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Star Spangled Divas

Sometimes something happens that is so unspeakably weird, but happens so often, that no matter how weird it might be, it becomes normal.  Like people who wear sunglasses at night.  Or people who go on Jerry Springer.

Or when someone publicly sings the Star Spangled Banner.

It’s quite common now to see divas and boy bands and all matter of wannabes all stylizing their way through our National Anthem.  They scoop for the lows, stretch for the highs, interject a few gospel growls, throw an interminably long descant on “freeeee!,” and then add a few unnecessary tags at the end.  (I keep expecting someone to add “Oh baby!” at some point.)  It probably began simply enough; some celebrity vocalist added a simple flourish to the song, is applauded for it, and since then, scores of singers have been trying to outdo it since.

And while most of these renditions have been well performed, somewhere down the line, we lost sight of why we were singing it to begin with.  The Star Spangled Banner, rather than being the Song of a Nation,  has become the de facto diva showcase song.

We have forgotten that the National Anthem means something much greater than the person who sings it.  By it’s very nature, it has gravitas.  Penned during a battle, sung during every Independence Day, Olympic victory, and war, there is almost a sacredness to it.  This is why we stand at attention and put our hands over our hearts when it is played.  It represents two centuries of freedom, and honors the people who paid a price for it.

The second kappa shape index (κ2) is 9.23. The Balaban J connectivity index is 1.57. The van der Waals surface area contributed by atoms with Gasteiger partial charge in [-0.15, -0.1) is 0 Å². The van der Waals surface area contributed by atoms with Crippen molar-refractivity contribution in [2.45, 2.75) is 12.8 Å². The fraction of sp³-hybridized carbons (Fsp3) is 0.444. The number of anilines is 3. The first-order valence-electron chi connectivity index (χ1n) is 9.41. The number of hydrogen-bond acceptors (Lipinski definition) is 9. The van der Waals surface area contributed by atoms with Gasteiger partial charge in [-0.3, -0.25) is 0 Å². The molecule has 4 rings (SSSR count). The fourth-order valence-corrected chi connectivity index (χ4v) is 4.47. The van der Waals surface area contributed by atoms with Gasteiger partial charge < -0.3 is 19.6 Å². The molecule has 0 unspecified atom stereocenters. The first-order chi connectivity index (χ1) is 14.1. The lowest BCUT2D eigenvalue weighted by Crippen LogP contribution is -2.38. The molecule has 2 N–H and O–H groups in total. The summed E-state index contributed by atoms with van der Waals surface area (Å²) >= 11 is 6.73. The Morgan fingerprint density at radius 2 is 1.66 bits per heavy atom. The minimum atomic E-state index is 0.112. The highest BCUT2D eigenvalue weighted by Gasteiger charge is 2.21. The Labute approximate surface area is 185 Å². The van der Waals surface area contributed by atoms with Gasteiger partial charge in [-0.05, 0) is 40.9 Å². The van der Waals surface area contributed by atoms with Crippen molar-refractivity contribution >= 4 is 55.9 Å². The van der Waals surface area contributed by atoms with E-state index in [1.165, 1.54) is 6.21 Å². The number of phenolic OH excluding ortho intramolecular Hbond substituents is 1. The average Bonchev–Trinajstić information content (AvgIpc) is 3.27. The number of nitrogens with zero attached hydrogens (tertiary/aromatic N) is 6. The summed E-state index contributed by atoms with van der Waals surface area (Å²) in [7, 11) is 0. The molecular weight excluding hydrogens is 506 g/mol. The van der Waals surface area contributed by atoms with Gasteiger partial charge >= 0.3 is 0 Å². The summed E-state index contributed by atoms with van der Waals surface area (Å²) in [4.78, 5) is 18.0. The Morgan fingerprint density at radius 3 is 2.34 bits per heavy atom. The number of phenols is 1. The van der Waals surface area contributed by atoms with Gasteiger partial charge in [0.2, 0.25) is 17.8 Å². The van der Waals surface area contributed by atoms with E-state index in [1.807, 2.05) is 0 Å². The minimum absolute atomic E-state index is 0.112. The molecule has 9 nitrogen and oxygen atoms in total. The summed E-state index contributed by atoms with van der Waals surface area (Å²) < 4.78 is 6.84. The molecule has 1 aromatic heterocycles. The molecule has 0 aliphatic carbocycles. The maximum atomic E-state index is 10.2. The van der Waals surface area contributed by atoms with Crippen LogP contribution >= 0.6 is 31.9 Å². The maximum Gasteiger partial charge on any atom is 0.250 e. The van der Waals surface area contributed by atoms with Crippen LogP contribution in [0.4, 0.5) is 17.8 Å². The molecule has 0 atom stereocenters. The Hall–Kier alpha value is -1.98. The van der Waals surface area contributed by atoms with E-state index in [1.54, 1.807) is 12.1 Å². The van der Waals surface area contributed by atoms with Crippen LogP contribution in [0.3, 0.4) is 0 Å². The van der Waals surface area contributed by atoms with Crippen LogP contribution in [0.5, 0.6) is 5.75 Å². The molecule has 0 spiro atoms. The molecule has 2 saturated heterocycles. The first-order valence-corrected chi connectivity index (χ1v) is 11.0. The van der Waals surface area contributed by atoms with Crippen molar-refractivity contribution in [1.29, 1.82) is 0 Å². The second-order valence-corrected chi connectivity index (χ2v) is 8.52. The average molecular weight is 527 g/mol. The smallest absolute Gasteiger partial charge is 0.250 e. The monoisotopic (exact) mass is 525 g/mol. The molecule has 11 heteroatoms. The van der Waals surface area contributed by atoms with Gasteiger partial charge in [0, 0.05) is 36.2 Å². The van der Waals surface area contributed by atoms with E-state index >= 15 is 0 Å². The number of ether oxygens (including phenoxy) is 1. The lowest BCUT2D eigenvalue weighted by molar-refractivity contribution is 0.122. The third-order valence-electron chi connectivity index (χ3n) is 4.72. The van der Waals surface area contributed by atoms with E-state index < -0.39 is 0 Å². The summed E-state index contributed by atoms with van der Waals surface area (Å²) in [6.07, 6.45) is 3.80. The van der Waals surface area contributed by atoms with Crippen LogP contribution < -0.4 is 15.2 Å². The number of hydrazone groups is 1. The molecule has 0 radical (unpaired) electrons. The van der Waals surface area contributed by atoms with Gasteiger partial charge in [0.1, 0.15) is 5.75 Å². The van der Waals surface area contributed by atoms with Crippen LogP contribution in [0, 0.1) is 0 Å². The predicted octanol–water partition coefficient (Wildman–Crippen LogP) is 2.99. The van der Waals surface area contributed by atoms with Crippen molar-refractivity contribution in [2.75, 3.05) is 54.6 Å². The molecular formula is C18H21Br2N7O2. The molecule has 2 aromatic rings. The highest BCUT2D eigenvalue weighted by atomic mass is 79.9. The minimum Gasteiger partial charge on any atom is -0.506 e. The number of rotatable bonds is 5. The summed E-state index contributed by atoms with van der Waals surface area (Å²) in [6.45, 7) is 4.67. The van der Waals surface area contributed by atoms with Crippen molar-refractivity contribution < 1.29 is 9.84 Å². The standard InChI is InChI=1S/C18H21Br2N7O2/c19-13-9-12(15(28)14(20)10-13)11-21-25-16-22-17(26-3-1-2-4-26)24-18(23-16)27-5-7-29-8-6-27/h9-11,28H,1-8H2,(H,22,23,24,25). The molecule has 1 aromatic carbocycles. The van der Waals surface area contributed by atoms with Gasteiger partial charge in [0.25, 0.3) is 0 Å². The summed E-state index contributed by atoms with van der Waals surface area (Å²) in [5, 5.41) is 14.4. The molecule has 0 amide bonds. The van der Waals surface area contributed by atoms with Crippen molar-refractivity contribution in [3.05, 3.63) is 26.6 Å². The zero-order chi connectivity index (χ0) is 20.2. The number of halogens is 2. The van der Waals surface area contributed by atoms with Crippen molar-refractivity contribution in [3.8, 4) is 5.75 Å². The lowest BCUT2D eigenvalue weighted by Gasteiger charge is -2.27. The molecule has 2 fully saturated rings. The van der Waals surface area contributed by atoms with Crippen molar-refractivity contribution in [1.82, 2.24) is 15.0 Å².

It is like leading worship during a church service.  A worship leader must never draw undue attention to him or herself, for that person is merely the conduit upon which some greater and mysterious Truth is revealed and reverentially recognized.  God then becomes the rightful object of our worship.  And as the worship leader is simply a representative of our commonality of faith, his or her job is to simply point people to the Throne.

I think this is really the shame of it all.  Any person who sings the Star Spangled Banner is simply a representative of our commonality of country.  Their rendition of the National Anthem, while reflecting their uniqueness, must never try to supercede that which the song represents.

As a society, we seem to have forgotten this.  Through our cultural culpability and our unhealthy obsession with celebrity, we have allowed an entire generation of people to see the National Anthem as simply a showcase for singers.  And on this point, we are all to some degree guilty.

When I was a kid (I sound so old now), the Star Spangled Banner wasn’t a solo.  Our elementary school teachers would prompt the class to begin, and we would all sing the National Anthem together.

Isn’t that the way it should be still?

Comments

Which last statement, obviously, is a paradox, for how can you become what you already are? In the same way that the acorn is and is not an oak tree, but all that is the oak tree is in the acorn, but latent.-ReputationAdvocate.com

As a society, we seem to have forgotten this. Through our cultural culpability and our unhealthy obsession with celebrity, we have allowed an entire generation of people to see the National Anthem as simply a showcase for singers -Douglas Andrew

I guess that's just how the people act as their way to express and enjoy the freedom that they have. It's just how they practice their patriotism, they have their own way of celebrating being a free citizen.
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About
A rock musician turned rocket engineer turned Christian artist, MANUEL LUZ is a creative arts pastor, working musician, and author. His new book, Imagine That: Discovering Your Unique Role as a Christian Artist, is released by Moody Publishers.


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